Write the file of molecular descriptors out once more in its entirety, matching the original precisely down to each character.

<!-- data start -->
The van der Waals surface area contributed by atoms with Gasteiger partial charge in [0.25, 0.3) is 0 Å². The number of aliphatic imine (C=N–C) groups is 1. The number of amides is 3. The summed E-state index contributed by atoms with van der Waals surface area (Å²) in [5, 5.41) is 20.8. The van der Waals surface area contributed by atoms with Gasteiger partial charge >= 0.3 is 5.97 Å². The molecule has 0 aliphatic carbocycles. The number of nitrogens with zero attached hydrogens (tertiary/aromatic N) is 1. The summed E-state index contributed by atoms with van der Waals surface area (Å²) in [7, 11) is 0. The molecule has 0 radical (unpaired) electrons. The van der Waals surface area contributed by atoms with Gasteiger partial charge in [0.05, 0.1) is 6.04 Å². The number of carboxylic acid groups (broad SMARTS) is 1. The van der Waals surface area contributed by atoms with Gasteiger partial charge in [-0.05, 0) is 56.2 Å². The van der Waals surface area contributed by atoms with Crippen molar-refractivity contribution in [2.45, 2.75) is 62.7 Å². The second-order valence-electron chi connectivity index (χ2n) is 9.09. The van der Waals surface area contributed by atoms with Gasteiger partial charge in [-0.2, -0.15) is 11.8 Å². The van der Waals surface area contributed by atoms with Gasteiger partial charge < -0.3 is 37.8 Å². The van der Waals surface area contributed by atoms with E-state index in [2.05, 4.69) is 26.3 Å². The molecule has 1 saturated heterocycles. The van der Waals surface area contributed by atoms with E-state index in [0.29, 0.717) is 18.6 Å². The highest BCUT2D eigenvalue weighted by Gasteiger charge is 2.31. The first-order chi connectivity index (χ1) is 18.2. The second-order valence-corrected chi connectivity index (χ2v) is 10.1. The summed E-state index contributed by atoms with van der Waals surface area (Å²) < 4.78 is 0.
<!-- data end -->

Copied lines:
The van der Waals surface area contributed by atoms with Gasteiger partial charge in [0.25, 0.3) is 0 Å². The number of aliphatic imine (C=N–C) groups is 1. The number of amides is 3. The summed E-state index contributed by atoms with van der Waals surface area (Å²) in [5, 5.41) is 20.8. The van der Waals surface area contributed by atoms with Gasteiger partial charge >= 0.3 is 5.97 Å². The molecule has 0 aliphatic carbocycles. The number of nitrogens with zero attached hydrogens (tertiary/aromatic N) is 1. The summed E-state index contributed by atoms with van der Waals surface area (Å²) in [7, 11) is 0. The molecule has 0 radical (unpaired) electrons. The van der Waals surface area contributed by atoms with Gasteiger partial charge in [0.05, 0.1) is 6.04 Å². The number of carboxylic acid groups (broad SMARTS) is 1. The van der Waals surface area contributed by atoms with Gasteiger partial charge in [-0.05, 0) is 56.2 Å². The van der Waals surface area contributed by atoms with Crippen molar-refractivity contribution in [2.45, 2.75) is 62.7 Å². The second-order valence-electron chi connectivity index (χ2n) is 9.09. The van der Waals surface area contributed by atoms with Gasteiger partial charge in [-0.2, -0.15) is 11.8 Å². The van der Waals surface area contributed by atoms with Gasteiger partial charge < -0.3 is 37.8 Å². The van der Waals surface area contributed by atoms with E-state index in [2.05, 4.69) is 26.3 Å². The molecule has 1 saturated heterocycles. The van der Waals surface area contributed by atoms with E-state index in [0.29, 0.717) is 18.6 Å². The highest BCUT2D eigenvalue weighted by Gasteiger charge is 2.31. The first-order chi connectivity index (χ1) is 18.2. The second-order valence-corrected chi connectivity index (χ2v) is 10.1. The summed E-state index contributed by atoms with van der Waals surface area (Å²) < 4.78 is 0.